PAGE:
Sudden mood swings, increased irritability, anxiety, or depression can be early indicators of dementia. Someone might become easily upset in unfamiliar places or when their routine is disrupted. The key to watch for here is a change from their usual personality.

Withdrawal from Work or Social Activities

People with early dementia may start to withdraw from hobbies, social activities, or other engagements that they once loved. They might avoid these activities because they find it hard to keep up with them or feel embarrassed about the changes they’re experiencing.

Challenges Understanding Visual & Spatial Relationships

Dementia can make it difficult to understand visual information and spatial relationships. This can affect driving, judging distances, or recognizing faces and objects.

Early Signs of Dementia in Men

While the symptoms of dementia are generally the same across genders, some studies suggest that men might experience certain signs more prominently. They may show more behavioral changes, such as aggression or increased irritability, and may be less likely to seek help or acknowledge their symptoms.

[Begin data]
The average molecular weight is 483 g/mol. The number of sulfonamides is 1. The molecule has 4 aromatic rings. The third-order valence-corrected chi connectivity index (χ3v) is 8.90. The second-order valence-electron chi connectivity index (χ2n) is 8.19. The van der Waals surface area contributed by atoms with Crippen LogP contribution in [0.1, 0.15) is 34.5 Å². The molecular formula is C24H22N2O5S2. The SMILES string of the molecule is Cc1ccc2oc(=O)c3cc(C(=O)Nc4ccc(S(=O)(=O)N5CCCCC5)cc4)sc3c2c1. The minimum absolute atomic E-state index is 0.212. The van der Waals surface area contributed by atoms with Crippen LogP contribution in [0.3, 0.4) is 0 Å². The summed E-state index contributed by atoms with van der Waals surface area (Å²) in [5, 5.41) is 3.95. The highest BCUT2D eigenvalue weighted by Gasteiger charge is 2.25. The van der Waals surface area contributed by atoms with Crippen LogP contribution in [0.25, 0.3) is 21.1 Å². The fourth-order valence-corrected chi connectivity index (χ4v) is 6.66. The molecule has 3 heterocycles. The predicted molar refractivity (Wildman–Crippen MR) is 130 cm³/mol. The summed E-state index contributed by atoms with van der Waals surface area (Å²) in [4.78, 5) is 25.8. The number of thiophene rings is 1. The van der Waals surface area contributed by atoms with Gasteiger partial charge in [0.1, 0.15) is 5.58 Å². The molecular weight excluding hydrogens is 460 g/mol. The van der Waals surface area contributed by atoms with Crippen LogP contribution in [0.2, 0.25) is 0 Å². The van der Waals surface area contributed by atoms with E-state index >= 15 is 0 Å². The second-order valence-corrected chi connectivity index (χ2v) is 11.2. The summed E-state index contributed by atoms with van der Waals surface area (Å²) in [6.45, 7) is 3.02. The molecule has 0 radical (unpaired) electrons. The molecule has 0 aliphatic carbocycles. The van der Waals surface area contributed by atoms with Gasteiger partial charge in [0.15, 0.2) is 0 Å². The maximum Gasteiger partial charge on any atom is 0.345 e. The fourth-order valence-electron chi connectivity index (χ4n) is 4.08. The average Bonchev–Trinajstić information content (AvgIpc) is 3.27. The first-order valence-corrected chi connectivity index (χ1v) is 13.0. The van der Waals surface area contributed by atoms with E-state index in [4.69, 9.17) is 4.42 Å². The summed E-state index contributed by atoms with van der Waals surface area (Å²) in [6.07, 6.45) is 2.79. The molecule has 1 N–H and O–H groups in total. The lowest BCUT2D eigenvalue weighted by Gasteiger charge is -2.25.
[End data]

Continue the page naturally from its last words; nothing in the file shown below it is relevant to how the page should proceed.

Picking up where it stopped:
It's important for family members to be vigilant and encourage medical evaluation if they notice these changes. Though Alzheimer’s Disease disproportionately affects women, men are at a higher risk for other forms of dementia like vascular dementia and multi-infarct dementia. 

Is Dementia Hereditary?

Many people worry about whether dementia is hereditary. The truth is, the risk of developing dementia can be influenced by genetics, but it is not solely determined by them. Certain types of dementia, like early-onset Alzheimer's disease, have a stronger genetic link. However, lifestyle factors, such as diet, exercise, and social engagement, also play a significant role in determining risk.

Getting an Accurate Diagnosis

If you notice any of these signs or changes in a loved one, it’s important to consult a healthcare professional for a thorough evaluation. Diagnosing dementia typically involves:

  • Medical History: Reviewing the patient's medical history and any reported symptoms
  • Physical Examination: Checking for underlying conditions that might be causing symptoms
  • Cognitive and Neuropsychological Tests: Assessing memory, problem-solving, attention, language, and other cognitive abilities
  • Lab Tests: Ruling out other possible causes of symptoms like thyroid problems, medication interactions, or vitamin deficiencies
  • Brain Imaging: Using CT or MRI scans to look for signs of stroke, tumors, or other brain issues